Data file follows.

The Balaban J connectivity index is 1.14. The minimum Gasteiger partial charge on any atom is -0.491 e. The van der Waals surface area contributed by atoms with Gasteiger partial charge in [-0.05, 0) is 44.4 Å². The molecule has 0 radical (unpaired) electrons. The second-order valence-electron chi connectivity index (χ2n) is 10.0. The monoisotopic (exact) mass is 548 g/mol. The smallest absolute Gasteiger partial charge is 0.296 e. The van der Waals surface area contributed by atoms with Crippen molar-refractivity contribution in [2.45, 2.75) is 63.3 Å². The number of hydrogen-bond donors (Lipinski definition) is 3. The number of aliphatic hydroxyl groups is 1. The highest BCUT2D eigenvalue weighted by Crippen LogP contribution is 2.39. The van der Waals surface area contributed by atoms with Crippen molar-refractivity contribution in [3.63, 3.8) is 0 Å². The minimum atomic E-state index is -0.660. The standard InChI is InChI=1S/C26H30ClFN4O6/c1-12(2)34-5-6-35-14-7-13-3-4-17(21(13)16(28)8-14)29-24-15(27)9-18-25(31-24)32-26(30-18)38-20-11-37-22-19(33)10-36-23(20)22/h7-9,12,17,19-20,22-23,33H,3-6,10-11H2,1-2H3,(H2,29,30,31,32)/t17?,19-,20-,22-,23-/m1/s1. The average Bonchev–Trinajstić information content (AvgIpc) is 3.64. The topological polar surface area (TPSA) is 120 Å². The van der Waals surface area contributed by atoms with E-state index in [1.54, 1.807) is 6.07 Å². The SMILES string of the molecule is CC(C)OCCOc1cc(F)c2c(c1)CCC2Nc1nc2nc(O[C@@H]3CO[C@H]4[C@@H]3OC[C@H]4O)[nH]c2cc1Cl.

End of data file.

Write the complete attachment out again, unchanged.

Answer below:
The Balaban J connectivity index is 1.14. The minimum Gasteiger partial charge on any atom is -0.491 e. The van der Waals surface area contributed by atoms with Gasteiger partial charge in [-0.05, 0) is 44.4 Å². The molecule has 0 radical (unpaired) electrons. The second-order valence-electron chi connectivity index (χ2n) is 10.0. The monoisotopic (exact) mass is 548 g/mol. The smallest absolute Gasteiger partial charge is 0.296 e. The van der Waals surface area contributed by atoms with Crippen molar-refractivity contribution in [2.45, 2.75) is 63.3 Å². The number of hydrogen-bond donors (Lipinski definition) is 3. The number of aliphatic hydroxyl groups is 1. The highest BCUT2D eigenvalue weighted by Crippen LogP contribution is 2.39. The van der Waals surface area contributed by atoms with Crippen molar-refractivity contribution in [3.63, 3.8) is 0 Å². The minimum atomic E-state index is -0.660. The standard InChI is InChI=1S/C26H30ClFN4O6/c1-12(2)34-5-6-35-14-7-13-3-4-17(21(13)16(28)8-14)29-24-15(27)9-18-25(31-24)32-26(30-18)38-20-11-37-22-19(33)10-36-23(20)22/h7-9,12,17,19-20,22-23,33H,3-6,10-11H2,1-2H3,(H2,29,30,31,32)/t17?,19-,20-,22-,23-/m1/s1. The average Bonchev–Trinajstić information content (AvgIpc) is 3.64. The topological polar surface area (TPSA) is 120 Å². The van der Waals surface area contributed by atoms with E-state index in [1.54, 1.807) is 6.07 Å². The SMILES string of the molecule is CC(C)OCCOc1cc(F)c2c(c1)CCC2Nc1nc2nc(O[C@@H]3CO[C@H]4[C@@H]3OC[C@H]4O)[nH]c2cc1Cl.